According to Public Citizen, the “U.S. Senate passed a Congressional Review Act resolution restoring the U.S. Treasury Department’s Schedule B requirements that nonprofits, trade associations and labor unions disclose the names and addresses of major donors to the IRS”. Statements from experts were supportive including Lisa Gilbert, vice president of legislative affairs at Public Citizen, who said:
“Public Citizen opposes using the Congressional Review Act to overturn health, safety and consumer protections, and strongly opposes using it to overturn agency guidance. However, Public Citizen wholeheartedly agrees with the goal of restoring Treasury’s Schedule B disclosure requirements for organizations that participate in our elections. Without the Schedule B requirements, nonprofit groups could take illegal foreign contributions and use them to swing elections with almost no chance of getting caught. There is much still to do to protect our elections from pernicious and illegal foreign influence, but maintaining these requirements is essential.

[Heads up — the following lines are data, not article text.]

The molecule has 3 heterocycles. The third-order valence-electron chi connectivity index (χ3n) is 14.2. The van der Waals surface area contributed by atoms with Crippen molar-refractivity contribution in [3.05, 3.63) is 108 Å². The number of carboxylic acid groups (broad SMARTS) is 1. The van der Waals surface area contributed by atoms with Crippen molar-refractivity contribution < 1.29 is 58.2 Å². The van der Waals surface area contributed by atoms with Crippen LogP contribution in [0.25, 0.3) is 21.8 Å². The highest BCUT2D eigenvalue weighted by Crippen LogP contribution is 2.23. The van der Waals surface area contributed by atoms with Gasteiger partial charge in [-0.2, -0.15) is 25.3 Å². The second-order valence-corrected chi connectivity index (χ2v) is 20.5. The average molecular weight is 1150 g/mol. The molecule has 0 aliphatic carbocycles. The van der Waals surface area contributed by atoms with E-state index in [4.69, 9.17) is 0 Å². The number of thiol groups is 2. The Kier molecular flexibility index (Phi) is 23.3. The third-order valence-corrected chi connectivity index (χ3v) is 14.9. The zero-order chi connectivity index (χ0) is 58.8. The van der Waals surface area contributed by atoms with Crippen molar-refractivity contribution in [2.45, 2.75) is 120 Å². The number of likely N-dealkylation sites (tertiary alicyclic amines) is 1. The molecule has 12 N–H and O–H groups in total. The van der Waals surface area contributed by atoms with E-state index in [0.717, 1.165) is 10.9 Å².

Emily Peterson-Cassin, who is Bright Lines Project coordinator, said:
“It’s reassuring that Treasury has drawn a rebuke from the Senate, which deserves praise for standing up for the enforcement of our campaign finance laws. Treasury’s decision to eliminate the Schedule B requirements is part of the Trump administration’s ongoing efforts to reassure wealthy donors that our campaign finance laws won’t be enforced – and comes in the wake of continued efforts to repeal the Johnson Amendment, which would allow megadonors to receive a tax deduction for their election spending. ”